The Curve Ball

I never was very good at softball. Yet, in 7th grade, all my girlfriends were joining teams. So I begged my mom to let me join. Me, a half-pint, wanted to play ball with these athletic girls. What was I thinking? The coach would yell at me, “Keep your eye on the ball. Elbows up.” Yet, I continued to squint my eyes as the ball came screaming across the plate and my elbow was down. I just prayed they would walk me. The strike zone was in my favor. “You’ll get them next time.” My coach would say when that strategy didn’t work. “You’ll get them next time.” I continued to go to practices on the field and the batting cages.softball-1574934_1280

As I drove home from work today, I stuck to my usual routine. Coming down the hill, I held my breath hoping not to see another road kill coon or coyote. Once I’m on the other side, I called my husband. It’s a typical day. Until I heard a beep in my ear. It was my colleague.

“The doctor says I can’t return to work until April 1st,” said she. My stomach was as tight as a knot. A lump grew in my throat. She begins to cry. “I feel so bad.” And so do I. I feel bad for her and I feel bad for me. I offer words of support. Words I do believe in. But all I could think of in the back of my mind was this looming presentation and doing it alone. Did I prepare enough? Am I ready to do it alone?

Just last week I came to terms with doing a test run presentation this weekend alone. I thought, “Alright, I’ll suck it up and take one for the team. I got this. She’ll be there when the big day comes.”

She asks me, “Are you going to drop out?” In my head, I heard, “YES! YES! YES!” But that’s not me. I will follow through. However, those feelings of vulnerability kicked into full gear. I heard the rattling of my fixed mindset. The doomsday thoughts stream through. Those same feeling of striking out, this time in front of my colleagues, surface again. I didn’t… I’m not… I don’t… It’s not my game. Yet, here I am. I have to do this. I can do this. I pondered the thought of why do I have such a heavy heart. Then I remember the ending of that game.

As I came up to the home plate with a bat in hand, my heart was racing. It was my turn. “Batter up.” The ump yells. Everyone moved in close, real close. “Easy out! Hey Batter! Easy out!” They yelled. Tears welled up in my eyes. I so badly wanted to hit that ball and show them I’ve been preparing for this moment. “Half-pint up to bat.” Some players on my team agreed. I was an easy out.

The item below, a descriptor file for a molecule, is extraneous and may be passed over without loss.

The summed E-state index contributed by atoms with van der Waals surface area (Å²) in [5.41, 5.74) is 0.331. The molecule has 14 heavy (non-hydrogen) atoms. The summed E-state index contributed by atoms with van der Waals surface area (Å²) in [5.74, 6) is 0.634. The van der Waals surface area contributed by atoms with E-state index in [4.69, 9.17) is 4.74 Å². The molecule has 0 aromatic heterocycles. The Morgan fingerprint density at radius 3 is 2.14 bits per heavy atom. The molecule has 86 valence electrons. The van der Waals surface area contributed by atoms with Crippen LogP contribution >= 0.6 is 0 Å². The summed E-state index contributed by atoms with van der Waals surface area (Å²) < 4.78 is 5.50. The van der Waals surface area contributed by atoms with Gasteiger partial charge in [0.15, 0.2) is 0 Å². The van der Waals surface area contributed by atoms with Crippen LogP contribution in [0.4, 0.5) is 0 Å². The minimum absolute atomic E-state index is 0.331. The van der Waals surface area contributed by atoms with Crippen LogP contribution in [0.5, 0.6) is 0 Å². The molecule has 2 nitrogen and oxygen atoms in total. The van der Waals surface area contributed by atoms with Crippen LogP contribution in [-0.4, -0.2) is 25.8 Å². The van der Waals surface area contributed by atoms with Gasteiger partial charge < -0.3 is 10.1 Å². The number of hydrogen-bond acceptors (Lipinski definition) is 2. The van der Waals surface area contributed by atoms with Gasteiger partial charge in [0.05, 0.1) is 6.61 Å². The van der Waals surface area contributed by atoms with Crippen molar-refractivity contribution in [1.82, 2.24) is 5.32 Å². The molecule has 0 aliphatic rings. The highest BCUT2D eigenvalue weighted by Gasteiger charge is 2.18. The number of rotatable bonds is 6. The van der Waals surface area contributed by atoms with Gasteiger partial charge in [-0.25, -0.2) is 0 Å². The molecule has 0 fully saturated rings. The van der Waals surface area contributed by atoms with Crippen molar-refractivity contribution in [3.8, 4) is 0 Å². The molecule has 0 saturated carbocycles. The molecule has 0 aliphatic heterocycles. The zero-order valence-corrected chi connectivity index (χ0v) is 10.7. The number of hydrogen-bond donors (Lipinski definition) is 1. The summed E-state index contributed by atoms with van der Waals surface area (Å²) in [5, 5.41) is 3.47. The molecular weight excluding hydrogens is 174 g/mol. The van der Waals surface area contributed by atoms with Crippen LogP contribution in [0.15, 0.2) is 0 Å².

ball-field-outdoors-55835 (1)I know I didn’t keep my eye on the ball. I know I didn’t keep my elbow up. I did go up to that plate. I did swing. I felt the vibration of the ball meeting the bat. The tingling feeling raced up my arms. My eyes popped wide open. Lost in a trance, I watched the ball go over their heads. My teammates began to yell, “Run, Joan, run!” Reawakening, I dropped the bat and put my little legs in motion. I dashed to first base. I was a bundle of emotions. I did it! I did it! When life serves you a curve ball, be ready to take the swing; hit it high and hit it far.

The Journey Begins

Thanks for joining me!

I never realized how scary it is to write something that others are going to read until I made a commitment to do just that.  I write in my notebook every chance I get.  I feel joy. It’s always been a way for me to process, try things out, or work things out.   However, I am taking it a step further.  I am writing for others to read.  What does that mean?  I’m not sure.  I let kids read my work any time of day.  I feel safe.  I guess because I’m asking them to do the same.  I read their work.  It just seems “normal” for them to read mine.  They’re also kind about it.  It’s hard for them to push back and offer suggestions.  Maybe I haven’t shared how to do this.  Hmmm.

Now, I’m joining a writing community and I feel vulnerable.  I am putting the pen to the paper.  I know I will grow, not only as a writer or a teacher but as an individual learner.  And for that, I will look beyond the pages and embrace the journey.

Good company in a journey makes the way seem shorter. — Izaak Walton

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